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Multivalent Nanobodies targeting Death Receptor 5 elicit superior tumor cell killing through efficient caspase induction

Huet, Heather, Growney, Joseph, Johnson, Jennifer, Bilic, Sanela, Ostrom, Lance, Zafari, Mohammad, Kowal, Colleen, Yang, Guizhi, Dombrecht, Bruno, Meerschaert, Kris, Cromie, Karen, Mosher, Rebecca, Gao, Hui, Schuller, Alwin, Isaacs, Randi, Sellers, William and Ettenberg, Seth (2014) Multivalent Nanobodies targeting Death Receptor 5 elicit superior tumor cell killing through efficient caspase induction. mAbs.


Multiple therapeutic agonists of death receptor 5 (DR5) have been developed and are under clinical evaluation. Although these agonists demonstrate significant anti-tumor activity in preclinical models, the clinical efficacy in human cancer patients has been notably disappointing. One possible explanation might be that the current classes of therapeutic molecules are not sufficiently potent to elicit significant response in patients, particularly for dimeric antibody agonists that require secondary cross-linking via Fc receptors expressed on immune cells to achieve optimal clustering of DR5. To overcome this limitation, a novel multivalent Nanobody approach was taken with the goal of generating a significantly more potent DR5 agonist. In the present study, we show that trivalent DR5 targeting Nanobodies mimic the activity of natural ligand, and furthermore, increasing the valency of domains to tetramer and pentamer markedly increased potency of cell killing on tumor cells, with pentamers being more potent than tetramers in vitro. Increased potency was attributed to faster kinetics of death-inducing signaling complex assembly and caspase-8 and caspase-3 activation. In vivo, multivalent Nanobody molecules elicited superior anti-tumor activity compared to a conventional DR5 agonist antibody, including the ability to induce tumor regression in an insensitive patient-derived primary pancreatic tumor model. Furthermore, complete responses to Nanobody treatment were obtained in up to 50% of patient-derived primary pancreatic and colon tumor models, suggesting that multivalent DR5 Nanobodies may represent a significant new therapeutic modality for targeting death receptor signaling.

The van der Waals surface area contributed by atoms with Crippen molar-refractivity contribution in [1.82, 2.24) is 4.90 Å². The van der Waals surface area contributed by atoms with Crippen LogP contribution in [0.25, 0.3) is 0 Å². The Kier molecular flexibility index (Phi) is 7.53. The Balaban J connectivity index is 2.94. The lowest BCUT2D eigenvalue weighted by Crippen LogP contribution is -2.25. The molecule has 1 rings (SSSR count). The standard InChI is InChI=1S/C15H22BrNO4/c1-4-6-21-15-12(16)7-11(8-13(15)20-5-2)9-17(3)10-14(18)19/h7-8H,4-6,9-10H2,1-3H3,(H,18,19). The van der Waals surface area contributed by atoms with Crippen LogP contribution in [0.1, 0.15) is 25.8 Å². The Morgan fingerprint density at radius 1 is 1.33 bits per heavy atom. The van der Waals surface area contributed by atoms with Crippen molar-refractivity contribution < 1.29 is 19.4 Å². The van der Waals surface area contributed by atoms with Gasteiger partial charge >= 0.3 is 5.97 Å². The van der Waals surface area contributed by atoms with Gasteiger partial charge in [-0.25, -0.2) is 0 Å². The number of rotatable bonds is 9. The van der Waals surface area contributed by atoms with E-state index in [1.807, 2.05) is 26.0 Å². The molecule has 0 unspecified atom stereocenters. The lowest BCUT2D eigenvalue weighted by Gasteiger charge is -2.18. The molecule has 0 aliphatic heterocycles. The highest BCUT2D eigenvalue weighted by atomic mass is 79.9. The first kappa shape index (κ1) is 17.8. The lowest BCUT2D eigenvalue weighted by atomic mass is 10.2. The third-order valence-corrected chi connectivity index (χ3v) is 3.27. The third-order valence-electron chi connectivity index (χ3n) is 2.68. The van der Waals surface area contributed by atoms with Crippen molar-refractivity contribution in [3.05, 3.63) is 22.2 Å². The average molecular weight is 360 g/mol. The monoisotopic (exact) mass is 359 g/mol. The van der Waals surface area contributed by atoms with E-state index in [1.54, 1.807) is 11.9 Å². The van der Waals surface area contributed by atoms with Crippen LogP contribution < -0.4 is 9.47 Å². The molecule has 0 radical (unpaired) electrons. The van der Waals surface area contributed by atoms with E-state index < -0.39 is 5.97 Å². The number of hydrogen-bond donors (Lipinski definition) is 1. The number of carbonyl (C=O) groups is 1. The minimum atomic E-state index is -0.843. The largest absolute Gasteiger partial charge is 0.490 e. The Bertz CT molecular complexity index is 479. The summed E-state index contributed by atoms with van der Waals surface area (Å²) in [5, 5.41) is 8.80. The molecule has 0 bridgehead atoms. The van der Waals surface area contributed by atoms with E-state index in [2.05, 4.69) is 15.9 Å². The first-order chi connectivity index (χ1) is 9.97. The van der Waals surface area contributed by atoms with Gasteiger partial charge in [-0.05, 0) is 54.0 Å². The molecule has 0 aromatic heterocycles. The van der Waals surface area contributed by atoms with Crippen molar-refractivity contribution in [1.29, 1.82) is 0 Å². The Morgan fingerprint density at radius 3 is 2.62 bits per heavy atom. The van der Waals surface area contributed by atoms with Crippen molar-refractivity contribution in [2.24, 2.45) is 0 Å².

Item Type: Article
Date Deposited: 13 Oct 2015 13:13
Last Modified: 13 Oct 2015 13:13


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